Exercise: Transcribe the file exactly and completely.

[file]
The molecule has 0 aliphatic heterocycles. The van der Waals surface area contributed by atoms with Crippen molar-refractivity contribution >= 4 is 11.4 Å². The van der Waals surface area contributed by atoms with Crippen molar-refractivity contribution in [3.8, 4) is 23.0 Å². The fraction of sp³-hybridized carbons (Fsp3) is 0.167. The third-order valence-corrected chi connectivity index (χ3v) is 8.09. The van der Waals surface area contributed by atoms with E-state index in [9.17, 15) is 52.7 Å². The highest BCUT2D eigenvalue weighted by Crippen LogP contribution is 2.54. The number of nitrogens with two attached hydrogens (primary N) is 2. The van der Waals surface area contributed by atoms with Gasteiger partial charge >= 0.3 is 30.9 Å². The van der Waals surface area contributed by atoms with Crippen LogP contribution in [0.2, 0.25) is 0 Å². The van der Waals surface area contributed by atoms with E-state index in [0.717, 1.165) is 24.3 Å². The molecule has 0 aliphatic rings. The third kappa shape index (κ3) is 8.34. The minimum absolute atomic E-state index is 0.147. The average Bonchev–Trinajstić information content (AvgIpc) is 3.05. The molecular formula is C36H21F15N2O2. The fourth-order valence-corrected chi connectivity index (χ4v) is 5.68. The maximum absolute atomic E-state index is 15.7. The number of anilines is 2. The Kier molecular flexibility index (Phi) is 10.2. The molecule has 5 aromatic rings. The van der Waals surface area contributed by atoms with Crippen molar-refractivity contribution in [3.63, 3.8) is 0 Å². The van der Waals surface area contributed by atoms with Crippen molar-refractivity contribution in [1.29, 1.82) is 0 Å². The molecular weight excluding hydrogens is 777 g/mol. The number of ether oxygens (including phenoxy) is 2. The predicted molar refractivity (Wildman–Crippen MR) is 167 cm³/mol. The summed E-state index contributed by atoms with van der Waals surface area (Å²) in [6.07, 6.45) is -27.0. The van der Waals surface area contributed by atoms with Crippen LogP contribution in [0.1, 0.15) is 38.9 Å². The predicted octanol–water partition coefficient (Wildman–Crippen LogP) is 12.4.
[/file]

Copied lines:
The molecule has 0 aliphatic heterocycles. The van der Waals surface area contributed by atoms with Crippen molar-refractivity contribution >= 4 is 11.4 Å². The van der Waals surface area contributed by atoms with Crippen molar-refractivity contribution in [3.8, 4) is 23.0 Å². The fraction of sp³-hybridized carbons (Fsp3) is 0.167. The third-order valence-corrected chi connectivity index (χ3v) is 8.09. The van der Waals surface area contributed by atoms with E-state index in [9.17, 15) is 52.7 Å². The highest BCUT2D eigenvalue weighted by Crippen LogP contribution is 2.54. The number of nitrogens with two attached hydrogens (primary N) is 2. The van der Waals surface area contributed by atoms with Gasteiger partial charge >= 0.3 is 30.9 Å². The van der Waals surface area contributed by atoms with Crippen LogP contribution in [0.2, 0.25) is 0 Å². The van der Waals surface area contributed by atoms with E-state index in [0.717, 1.165) is 24.3 Å². The molecule has 0 aliphatic rings. The third kappa shape index (κ3) is 8.34. The minimum absolute atomic E-state index is 0.147. The average Bonchev–Trinajstić information content (AvgIpc) is 3.05. The molecular formula is C36H21F15N2O2. The fourth-order valence-corrected chi connectivity index (χ4v) is 5.68. The maximum absolute atomic E-state index is 15.7. The number of anilines is 2. The Kier molecular flexibility index (Phi) is 10.2. The molecule has 5 aromatic rings. The van der Waals surface area contributed by atoms with Crippen molar-refractivity contribution in [3.63, 3.8) is 0 Å². The van der Waals surface area contributed by atoms with Crippen molar-refractivity contribution in [1.29, 1.82) is 0 Å². The molecular weight excluding hydrogens is 777 g/mol. The number of ether oxygens (including phenoxy) is 2. The predicted molar refractivity (Wildman–Crippen MR) is 167 cm³/mol. The summed E-state index contributed by atoms with van der Waals surface area (Å²) in [6.07, 6.45) is -27.0. The van der Waals surface area contributed by atoms with Crippen LogP contribution in [0.1, 0.15) is 38.9 Å². The predicted octanol–water partition coefficient (Wildman–Crippen LogP) is 12.4.